The GE Mark III Containment is a single barrier pressure containment and multi-barrier fission containment system consisting of the containment vessel (pressure and fission barrier), the shield building, auxiliary building, and the fuel building, all of which are normally kept at negative pressure which prevents the egress of fission products.

  • Reduced reactor height
  • improved seismic response
  • Lower pressure containment design
  • improve pipe whip design
  • combines the cheaper dry containment with low pressure suppression type containment


  • One advantage of the BWR design is improved load-following by virtue of control rod manipulation combined with changing the recirculation flow rate. The integration of the turbine pressure regulator and control system with the recirculation flow control system allows automatic power changes of up to 25% of rated power without altering control rod settings.
  • Bottom entry bottom mounted control rods allow refueling without removal of the control rods and drives, while also allowing drive testing with an open vessel prior to fuel loading.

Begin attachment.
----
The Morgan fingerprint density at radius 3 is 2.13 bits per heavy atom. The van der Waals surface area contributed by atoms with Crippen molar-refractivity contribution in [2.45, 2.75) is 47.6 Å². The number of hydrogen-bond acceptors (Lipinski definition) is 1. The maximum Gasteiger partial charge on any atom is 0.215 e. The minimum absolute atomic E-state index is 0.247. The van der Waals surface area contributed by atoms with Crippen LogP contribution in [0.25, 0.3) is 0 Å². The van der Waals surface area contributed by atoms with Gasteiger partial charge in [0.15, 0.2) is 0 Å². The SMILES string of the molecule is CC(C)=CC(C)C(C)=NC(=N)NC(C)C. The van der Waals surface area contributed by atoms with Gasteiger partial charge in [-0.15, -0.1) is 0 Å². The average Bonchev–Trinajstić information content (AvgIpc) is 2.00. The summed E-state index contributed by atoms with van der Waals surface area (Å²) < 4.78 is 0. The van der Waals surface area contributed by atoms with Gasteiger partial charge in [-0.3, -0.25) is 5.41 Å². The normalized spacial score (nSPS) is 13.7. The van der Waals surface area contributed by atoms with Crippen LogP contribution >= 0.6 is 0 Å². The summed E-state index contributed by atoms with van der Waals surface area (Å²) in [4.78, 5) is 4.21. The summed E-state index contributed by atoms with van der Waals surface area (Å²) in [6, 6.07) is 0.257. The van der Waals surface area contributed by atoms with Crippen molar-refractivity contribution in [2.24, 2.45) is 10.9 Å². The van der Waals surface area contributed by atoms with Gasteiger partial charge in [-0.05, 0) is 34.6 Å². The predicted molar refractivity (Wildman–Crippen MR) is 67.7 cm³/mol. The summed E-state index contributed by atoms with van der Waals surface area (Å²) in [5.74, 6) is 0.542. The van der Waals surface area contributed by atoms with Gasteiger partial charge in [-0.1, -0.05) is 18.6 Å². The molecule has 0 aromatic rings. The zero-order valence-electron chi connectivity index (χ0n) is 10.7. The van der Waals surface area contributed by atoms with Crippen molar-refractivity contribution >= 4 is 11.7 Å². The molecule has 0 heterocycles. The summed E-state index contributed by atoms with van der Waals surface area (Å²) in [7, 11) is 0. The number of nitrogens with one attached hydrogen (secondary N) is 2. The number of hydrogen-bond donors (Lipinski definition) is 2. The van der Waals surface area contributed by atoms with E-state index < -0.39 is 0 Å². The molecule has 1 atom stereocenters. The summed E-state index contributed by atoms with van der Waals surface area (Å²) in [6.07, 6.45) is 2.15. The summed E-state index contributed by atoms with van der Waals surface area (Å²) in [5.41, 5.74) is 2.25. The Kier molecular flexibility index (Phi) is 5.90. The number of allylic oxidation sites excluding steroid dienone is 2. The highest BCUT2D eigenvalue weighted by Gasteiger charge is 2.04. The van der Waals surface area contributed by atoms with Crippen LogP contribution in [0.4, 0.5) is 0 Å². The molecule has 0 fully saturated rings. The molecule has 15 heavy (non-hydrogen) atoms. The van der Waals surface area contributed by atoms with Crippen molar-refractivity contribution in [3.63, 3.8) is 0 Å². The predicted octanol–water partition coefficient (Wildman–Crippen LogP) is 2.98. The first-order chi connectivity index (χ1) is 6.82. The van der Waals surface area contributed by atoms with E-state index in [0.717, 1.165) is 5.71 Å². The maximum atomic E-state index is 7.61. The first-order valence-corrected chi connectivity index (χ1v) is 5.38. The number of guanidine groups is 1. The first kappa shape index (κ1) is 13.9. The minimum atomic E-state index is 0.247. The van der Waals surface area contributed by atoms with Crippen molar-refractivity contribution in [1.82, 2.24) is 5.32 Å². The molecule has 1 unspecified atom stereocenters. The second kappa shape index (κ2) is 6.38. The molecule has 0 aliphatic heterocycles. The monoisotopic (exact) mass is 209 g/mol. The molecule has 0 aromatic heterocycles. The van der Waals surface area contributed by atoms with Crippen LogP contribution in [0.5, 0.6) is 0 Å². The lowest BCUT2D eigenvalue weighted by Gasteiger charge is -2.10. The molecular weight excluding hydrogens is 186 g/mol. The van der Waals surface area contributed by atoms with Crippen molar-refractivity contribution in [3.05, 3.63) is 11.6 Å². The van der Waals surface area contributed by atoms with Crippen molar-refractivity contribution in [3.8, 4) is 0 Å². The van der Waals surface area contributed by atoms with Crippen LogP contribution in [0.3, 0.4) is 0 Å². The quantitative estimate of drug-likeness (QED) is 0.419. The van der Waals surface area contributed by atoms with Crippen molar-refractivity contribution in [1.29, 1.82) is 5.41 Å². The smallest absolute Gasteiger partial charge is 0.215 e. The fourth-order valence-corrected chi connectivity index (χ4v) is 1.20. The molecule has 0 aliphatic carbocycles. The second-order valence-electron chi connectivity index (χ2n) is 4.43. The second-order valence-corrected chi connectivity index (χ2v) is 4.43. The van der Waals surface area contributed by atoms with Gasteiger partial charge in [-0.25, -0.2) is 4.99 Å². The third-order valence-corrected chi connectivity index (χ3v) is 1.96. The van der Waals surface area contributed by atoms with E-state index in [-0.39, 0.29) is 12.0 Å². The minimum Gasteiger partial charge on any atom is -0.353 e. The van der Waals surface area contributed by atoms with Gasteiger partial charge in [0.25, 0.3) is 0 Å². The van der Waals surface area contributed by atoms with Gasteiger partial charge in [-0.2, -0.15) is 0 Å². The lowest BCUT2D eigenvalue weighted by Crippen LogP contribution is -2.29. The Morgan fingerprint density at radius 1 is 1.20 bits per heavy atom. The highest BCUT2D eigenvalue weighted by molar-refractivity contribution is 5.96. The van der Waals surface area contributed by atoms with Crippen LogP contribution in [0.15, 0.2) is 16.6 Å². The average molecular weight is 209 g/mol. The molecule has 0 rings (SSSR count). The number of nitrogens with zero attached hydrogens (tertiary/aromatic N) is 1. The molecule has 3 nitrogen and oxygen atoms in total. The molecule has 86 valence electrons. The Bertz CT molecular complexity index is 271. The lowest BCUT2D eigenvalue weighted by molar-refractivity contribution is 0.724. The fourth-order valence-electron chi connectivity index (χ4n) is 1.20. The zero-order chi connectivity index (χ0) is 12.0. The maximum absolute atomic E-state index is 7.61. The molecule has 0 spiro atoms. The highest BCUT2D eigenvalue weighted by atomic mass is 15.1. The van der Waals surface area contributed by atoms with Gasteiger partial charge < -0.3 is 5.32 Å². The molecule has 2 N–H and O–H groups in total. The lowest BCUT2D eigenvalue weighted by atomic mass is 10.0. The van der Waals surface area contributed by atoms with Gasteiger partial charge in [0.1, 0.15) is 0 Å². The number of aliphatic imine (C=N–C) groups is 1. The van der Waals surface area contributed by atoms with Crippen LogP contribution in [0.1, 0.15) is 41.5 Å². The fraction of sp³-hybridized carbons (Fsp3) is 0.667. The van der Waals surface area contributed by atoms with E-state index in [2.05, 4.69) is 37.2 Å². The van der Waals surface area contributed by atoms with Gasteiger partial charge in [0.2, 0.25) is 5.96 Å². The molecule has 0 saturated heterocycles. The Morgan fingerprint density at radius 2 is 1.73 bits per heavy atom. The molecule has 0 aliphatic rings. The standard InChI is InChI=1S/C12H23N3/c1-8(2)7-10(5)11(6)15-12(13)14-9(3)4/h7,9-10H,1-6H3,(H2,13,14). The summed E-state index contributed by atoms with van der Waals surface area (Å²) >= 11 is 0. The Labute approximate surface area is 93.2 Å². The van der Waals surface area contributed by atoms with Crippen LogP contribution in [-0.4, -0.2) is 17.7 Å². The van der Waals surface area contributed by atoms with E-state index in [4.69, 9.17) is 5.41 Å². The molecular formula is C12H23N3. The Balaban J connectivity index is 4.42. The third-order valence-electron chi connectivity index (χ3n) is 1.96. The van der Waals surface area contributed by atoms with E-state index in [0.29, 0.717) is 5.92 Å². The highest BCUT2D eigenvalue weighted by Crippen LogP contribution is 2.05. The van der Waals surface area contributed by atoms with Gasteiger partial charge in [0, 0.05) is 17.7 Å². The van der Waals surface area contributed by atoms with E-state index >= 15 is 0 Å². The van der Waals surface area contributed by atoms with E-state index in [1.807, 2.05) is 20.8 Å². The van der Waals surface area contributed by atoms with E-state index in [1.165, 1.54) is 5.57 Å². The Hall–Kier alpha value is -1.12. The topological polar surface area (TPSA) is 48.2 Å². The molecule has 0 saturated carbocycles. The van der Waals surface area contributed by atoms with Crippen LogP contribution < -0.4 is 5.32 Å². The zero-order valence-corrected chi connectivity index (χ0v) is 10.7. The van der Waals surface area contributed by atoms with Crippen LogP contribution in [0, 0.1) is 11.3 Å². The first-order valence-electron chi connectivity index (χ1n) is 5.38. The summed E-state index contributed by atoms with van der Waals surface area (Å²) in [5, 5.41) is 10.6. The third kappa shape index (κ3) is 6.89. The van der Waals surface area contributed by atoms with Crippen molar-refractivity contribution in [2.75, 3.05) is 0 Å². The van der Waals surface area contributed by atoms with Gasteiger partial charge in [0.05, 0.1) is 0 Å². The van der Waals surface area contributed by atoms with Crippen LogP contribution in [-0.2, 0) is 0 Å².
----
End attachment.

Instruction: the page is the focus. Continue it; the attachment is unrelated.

• BWR allow lower primary coolant flow than PWR.
  • Jet pumps internal to the reactor vessel provide 2/3rds of the recirculation flow allowing the external recirculation flow loop to be small and compact compared to contemporary PWR designs.
  • Under loss of coolant jet pumps provide 10% power similar to boilers.
  • BWR designs operate constantly at about half the primary system pressure of PWR designs while producing the same quantity and quality of steam in a compact system: 1020 psi (7 MPa) reactor vessel pressure, and 288°C temperature for BWR which is lower than 2240 psi (14.4 MPa) and 326°C for PWR.
  • Steam generated in reactor pressure vessel in BWR whereas it is generated in steam generator on a second loop in a PWR.
  • BWR allows for bulk boiling while PWR doesn't.

See also


  1. ^ a b c d e f "Moore, R.S., and K.J. Notz. Physical Characteristics of GE (General Electric) BWR (boiling-Water Reactor) Fuel Assemblies. United States: N. p., 1989. Web. doi:10.2172/5898210." Retrieved 5 April 2017. 
  2. ^ a b c d e
  3. ^ "Boiling Water Reactor Basics" (PDF). Retrieved 11 January 2014. 
  4. ^ a b "House Of Foust" (PDF). House Of Foust. Archived from the original (PDF) on October 29, 2013. Retrieved 2014-02-20.